3:12 a.m.
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D.C. police make curfew arrests as unrest at Capitol quiets

About 30 people had been arrested by D.C. police for curfew violations by 9:30 p.m., the office of Mayor Muriel E. Bowser said. Officials cautioned a more precise number will be made available on Thursday, and additional arrests are possible.

These curfew arrests are in addition to the 13 people arrested since Tuesday afternoon on other charges that include firearm offenses, assault and crossing police lines.

D.C. police arrested about a dozen Trump supporters for curfew violation on New York Avenue NW, near 15th Street about two blocks from the White House, just before 8 p.m.

As the night continued, downtown streets emptied, except for a handful of Trump supporters smoking outside hotels or walking in small groups. A few cars passed through, some with out-of-area plates seeking an exit from the city. D.C. police occasionally used loud speakers in their cruisers to warn walkers they were violating curfew.

Outside the Marriott hotel on 14th Street NW around 9:15 p.m., a small group of people were arguing loudly with about 10 MPD officers standing opposite them on the sidewalk. One woman yelled, “This is tyranny.” The small crowd refused to go inside, and more people joined them from inside the hotel, chanting, “Shame on you,” “1776!” and “Whose streets? Our streets.” One person waved a large Trump flag.

Dozens more officers assembled in a line in the middle of the road to face them. By about 15 mins later, shouts from the crowd to police grew louder and louder.

By 8:45, law enforcement officers around the Capitol seemed to sense that the immediate threat of violence had dissipated. On the east side, the lines of officers that stood behind the metal barriers before Congress reconvened had dispersed.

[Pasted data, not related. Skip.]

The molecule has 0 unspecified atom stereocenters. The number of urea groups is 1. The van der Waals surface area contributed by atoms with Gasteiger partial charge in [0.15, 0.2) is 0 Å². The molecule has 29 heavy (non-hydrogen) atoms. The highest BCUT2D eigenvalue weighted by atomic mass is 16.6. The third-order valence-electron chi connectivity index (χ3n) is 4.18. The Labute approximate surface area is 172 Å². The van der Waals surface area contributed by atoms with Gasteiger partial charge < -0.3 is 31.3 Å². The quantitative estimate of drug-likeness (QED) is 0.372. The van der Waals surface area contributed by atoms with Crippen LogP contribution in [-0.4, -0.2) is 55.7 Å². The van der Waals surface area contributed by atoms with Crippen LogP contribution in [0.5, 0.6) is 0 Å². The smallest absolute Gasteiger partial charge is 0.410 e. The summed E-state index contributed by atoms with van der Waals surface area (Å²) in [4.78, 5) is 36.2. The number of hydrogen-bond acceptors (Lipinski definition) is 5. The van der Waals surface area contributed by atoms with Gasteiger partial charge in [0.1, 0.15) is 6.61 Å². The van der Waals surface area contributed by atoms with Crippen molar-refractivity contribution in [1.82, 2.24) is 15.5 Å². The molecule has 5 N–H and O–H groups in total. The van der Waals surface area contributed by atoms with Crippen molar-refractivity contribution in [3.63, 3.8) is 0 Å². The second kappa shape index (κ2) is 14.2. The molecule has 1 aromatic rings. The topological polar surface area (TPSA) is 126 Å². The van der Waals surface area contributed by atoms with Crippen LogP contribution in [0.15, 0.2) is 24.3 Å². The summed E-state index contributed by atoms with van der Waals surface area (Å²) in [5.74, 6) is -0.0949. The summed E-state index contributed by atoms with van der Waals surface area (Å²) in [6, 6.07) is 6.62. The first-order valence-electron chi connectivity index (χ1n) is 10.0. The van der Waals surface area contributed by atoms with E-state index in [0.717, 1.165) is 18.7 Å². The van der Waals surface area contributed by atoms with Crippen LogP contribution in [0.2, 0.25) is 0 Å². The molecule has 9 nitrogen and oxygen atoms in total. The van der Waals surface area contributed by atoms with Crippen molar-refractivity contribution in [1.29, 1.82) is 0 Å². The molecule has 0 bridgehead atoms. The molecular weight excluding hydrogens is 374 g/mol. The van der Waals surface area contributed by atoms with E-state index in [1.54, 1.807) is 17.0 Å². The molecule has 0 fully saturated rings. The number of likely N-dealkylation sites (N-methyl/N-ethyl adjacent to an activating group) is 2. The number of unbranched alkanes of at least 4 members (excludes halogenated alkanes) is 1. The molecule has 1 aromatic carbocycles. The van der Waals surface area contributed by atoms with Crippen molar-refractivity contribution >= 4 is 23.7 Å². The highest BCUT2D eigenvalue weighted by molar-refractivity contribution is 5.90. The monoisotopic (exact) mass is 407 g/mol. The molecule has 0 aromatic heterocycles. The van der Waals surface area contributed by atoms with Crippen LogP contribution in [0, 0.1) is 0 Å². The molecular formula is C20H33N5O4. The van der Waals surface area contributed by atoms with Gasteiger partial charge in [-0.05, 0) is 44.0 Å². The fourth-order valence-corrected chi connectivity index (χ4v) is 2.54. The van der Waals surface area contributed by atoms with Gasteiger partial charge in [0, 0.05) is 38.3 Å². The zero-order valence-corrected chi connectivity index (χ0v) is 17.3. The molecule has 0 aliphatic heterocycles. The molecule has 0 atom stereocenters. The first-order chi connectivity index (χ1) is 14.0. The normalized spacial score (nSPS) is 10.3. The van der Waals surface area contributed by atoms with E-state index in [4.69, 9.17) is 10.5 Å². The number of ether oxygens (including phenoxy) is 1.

More than two dozen officers seemed to head for home, saying good night and making jokes about how badly they needed the bathroom. The Capitol lawn remained littered with signs declaring support for Trump.

After 9 p.m., National guardsmen unbuckled their helmets and set down their shields. The dozen or so Trump supporters still lingering at the reflecting pool settled onto folding chairs and mounds of grass. A woman with a megaphone continued to berate the police. “We have rights,” she said. “We have the right to be here and exercise our First Amendment rights.”

1:40 a.m.
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Failure to protect Capitol building called an ‘embarrassment'

With officers and bomb-sniffing dogs still sweeping the Capitol on Wednesday night, Rep. Tim Ryan (D-Ohio), chair of the committee that controls the Capitol Police budget, held a news conference from his office via Zoom. He thanked those in the department who acted heroically in the face of the mob but said answers can’t come soon enough about the failures of planning that allowed the crowd to storm the Capitol, and images of some officers who appeared to allow protesters in.

“There were clearly enormous strategic and planning failures by the Capitol Police, by the Sergeant at Arms and anyone else who was a part of coordinating this effort. This is the United States Capitol building, with the United States Congress in session handling the presidential election process,” said Ryan, head of the House Appropriations Committee’s legislative branch subcommittee.

“The reinforcements that we thought — that I was told would be in place — that the National Guard was engaged, that D.C. metro police was engaged, that the SWAT teams were engaged, that we were prepared for this,” Ryan said. “There as a strategic breakdown, for sure, and you can bet your a-- we are going to get to the bottom of it.”